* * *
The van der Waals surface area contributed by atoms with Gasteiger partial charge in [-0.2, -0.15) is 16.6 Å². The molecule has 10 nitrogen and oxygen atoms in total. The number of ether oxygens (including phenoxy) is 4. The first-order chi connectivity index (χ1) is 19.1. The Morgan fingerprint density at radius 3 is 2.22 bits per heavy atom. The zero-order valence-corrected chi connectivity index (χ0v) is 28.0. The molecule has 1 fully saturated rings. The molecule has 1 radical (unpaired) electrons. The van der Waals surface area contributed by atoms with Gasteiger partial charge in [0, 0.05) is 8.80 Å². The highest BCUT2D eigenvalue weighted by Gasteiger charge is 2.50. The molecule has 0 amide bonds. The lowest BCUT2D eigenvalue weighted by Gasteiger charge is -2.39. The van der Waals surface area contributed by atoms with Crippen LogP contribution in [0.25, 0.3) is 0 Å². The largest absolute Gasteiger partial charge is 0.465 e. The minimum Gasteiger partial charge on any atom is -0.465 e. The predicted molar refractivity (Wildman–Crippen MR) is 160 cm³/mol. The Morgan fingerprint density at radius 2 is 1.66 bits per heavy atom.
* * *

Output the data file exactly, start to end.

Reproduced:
The van der Waals surface area contributed by atoms with Gasteiger partial charge in [-0.2, -0.15) is 16.6 Å². The molecule has 10 nitrogen and oxygen atoms in total. The number of ether oxygens (including phenoxy) is 4. The first-order chi connectivity index (χ1) is 19.1. The Morgan fingerprint density at radius 3 is 2.22 bits per heavy atom. The zero-order valence-corrected chi connectivity index (χ0v) is 28.0. The molecule has 1 fully saturated rings. The molecule has 1 radical (unpaired) electrons. The van der Waals surface area contributed by atoms with Gasteiger partial charge in [0, 0.05) is 8.80 Å². The highest BCUT2D eigenvalue weighted by Gasteiger charge is 2.50. The molecule has 0 amide bonds. The lowest BCUT2D eigenvalue weighted by Gasteiger charge is -2.39. The van der Waals surface area contributed by atoms with Crippen LogP contribution in [0.25, 0.3) is 0 Å². The largest absolute Gasteiger partial charge is 0.465 e. The minimum Gasteiger partial charge on any atom is -0.465 e. The predicted molar refractivity (Wildman–Crippen MR) is 160 cm³/mol. The Morgan fingerprint density at radius 2 is 1.66 bits per heavy atom.